This isn't an approach that necessarily works for everyone, but when you've built a hype machine as Tesla has done, the rules of social media start to change.
Instead of following the usual guidelines of "tweet this much, include videos" etc., you start to make your own. Tesla has only tweeted four times this month.
Why? Because they don't really need to do any more than that. Despite this lack of activity they are still in the top three most talked about car brands this month.
And when they do tweet?
Tesla hoods signed by paint shop team to mark production milestones. Thanks to all of our teams for your work and commitment to our mission. pic.twitter.com/r8PzdBbOIK- Tesla (@Tesla) September 4, 2017
This was their most shared tweet in the dataset we examined.
Again, it's not necessarily an approach that everyone can copy, but when you've got the world hanging on your every word, sometimes less is more.
It's all About Innovation
So what is it about Tesla that has captured the imagination? This is very difficult to put your finger on exactly, but I'd say one element of it is that a lot of people buy into Musk's vision of the future.
Whether it's sleek, environmentally friendly electric cars, smart solar panels, smart batteries, or private space exploration, it's a vision that people want to follow, or at the very least know more about.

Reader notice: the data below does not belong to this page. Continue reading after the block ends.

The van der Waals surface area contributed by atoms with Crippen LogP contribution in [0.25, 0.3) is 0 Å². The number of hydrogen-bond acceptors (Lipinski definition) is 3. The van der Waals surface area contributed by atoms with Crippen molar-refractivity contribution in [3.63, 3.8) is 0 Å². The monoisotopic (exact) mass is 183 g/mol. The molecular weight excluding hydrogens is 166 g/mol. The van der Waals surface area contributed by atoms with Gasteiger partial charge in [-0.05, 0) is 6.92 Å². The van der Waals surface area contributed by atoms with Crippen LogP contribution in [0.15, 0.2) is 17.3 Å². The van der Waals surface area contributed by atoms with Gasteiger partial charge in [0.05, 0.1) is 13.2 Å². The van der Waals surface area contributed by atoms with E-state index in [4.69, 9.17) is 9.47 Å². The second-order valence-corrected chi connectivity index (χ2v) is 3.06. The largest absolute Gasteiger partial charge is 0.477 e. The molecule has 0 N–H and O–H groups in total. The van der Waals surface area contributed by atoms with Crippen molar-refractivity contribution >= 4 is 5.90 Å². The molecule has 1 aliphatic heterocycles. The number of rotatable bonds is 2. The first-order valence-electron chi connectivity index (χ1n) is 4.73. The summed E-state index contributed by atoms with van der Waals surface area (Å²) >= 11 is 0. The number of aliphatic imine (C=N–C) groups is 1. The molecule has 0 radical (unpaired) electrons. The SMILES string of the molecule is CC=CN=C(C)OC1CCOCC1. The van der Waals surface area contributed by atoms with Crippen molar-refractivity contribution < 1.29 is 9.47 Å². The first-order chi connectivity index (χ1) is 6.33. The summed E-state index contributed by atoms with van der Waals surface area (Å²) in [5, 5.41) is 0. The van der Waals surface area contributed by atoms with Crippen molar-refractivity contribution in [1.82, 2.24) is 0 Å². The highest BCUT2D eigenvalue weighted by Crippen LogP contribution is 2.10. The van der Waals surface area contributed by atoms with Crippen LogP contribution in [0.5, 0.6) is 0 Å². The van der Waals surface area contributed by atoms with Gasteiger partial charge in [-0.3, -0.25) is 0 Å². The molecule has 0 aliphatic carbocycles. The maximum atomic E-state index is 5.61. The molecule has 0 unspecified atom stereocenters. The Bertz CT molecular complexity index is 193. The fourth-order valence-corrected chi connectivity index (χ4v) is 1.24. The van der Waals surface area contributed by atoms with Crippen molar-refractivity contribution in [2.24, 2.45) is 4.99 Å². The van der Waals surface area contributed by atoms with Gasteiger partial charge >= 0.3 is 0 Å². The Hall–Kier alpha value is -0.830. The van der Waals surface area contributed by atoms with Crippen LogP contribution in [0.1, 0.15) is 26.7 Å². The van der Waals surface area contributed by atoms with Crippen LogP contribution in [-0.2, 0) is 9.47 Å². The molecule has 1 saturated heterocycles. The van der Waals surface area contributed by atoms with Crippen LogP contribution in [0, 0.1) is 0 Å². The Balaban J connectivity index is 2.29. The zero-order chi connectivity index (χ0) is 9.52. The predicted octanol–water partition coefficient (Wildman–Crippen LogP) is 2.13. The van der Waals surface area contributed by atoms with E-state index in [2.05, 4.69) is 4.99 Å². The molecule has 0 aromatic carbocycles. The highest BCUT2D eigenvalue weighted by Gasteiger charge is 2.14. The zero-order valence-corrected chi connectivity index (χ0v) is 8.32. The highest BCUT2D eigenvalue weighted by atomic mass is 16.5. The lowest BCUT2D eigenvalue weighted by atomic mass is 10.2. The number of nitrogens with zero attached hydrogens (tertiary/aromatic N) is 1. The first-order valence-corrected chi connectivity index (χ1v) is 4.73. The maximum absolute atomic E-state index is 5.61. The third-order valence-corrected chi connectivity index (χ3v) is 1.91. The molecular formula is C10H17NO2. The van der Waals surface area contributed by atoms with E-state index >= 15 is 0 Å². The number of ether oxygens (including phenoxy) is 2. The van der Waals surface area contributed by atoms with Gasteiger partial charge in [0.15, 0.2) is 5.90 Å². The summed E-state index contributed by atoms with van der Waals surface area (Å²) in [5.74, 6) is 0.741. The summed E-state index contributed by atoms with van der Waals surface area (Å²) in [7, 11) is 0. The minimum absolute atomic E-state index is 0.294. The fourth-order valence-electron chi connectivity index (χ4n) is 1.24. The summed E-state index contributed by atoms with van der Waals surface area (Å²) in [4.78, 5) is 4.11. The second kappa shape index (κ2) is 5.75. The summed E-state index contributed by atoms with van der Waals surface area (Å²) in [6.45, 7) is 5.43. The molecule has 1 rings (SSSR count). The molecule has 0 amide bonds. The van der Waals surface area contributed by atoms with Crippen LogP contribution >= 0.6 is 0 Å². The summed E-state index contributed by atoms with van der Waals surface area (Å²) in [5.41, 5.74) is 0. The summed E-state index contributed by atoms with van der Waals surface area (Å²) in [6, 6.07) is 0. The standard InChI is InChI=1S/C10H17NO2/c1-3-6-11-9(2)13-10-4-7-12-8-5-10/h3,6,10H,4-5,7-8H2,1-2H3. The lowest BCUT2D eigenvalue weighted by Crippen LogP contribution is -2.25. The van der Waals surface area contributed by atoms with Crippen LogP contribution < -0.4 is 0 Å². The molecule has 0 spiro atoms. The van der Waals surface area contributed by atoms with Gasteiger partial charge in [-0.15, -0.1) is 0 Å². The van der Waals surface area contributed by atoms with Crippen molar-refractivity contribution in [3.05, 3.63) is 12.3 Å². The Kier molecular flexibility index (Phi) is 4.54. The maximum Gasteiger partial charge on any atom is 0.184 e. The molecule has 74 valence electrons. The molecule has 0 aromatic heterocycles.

From a social media marketing perspective, it's no surprise then that Tesla is the car brand most linked to topics like electric cars and autonomous vehicles on social, even though established car makers are investing just as much if not significantly more than Tesla in these areas.
The chart below shows the percentage of the social discussion held by each brand on the subject of electric vehicles:
And the world's biggest producer of electric vehicles is? It certainly isn't Tesla. It's actually Renault-Nissan, all the way down in 11th on our list.
Tesla and Musk have managed to create a perception of themselves that enables them to compete, and really, outperform auto rivals on social.
What Does it Mean for Auto Marketing and Beyond?
It's difficult in many ways for established players to do what Tesla do in putting a single person front and center of their brand. Brands like BMW, Toyota, and Ford were founded decades ago and not every founder has the charisma and eccentricity of Elon Musk.
But providing a personalized, insider view on social media can help humanize your brand. Whether it's the CEO, another executive or a group of employees, consumers are increasingly interested in the people and values behind a brand (especially the big ones), not just the products. Musk's - and by proxy, Tesla's - popularity resides in his willingness to share his random thoughts, ideas, and even failures; where other executives, understandably, prefer to play it safe.
The problem is, social media is now such a noisy landscape that "playing it safe" isn't really enough to cut through the background noise. It may be a bit uncomfortable at the beginning, but now is the time for CEOs and executives to start being more visible on social media.
Your customers (and investors) are talking about you anyway, being on social lets you at least play some role in shaping their perception.
A version of this post originally appeared on the Talkwalker blog.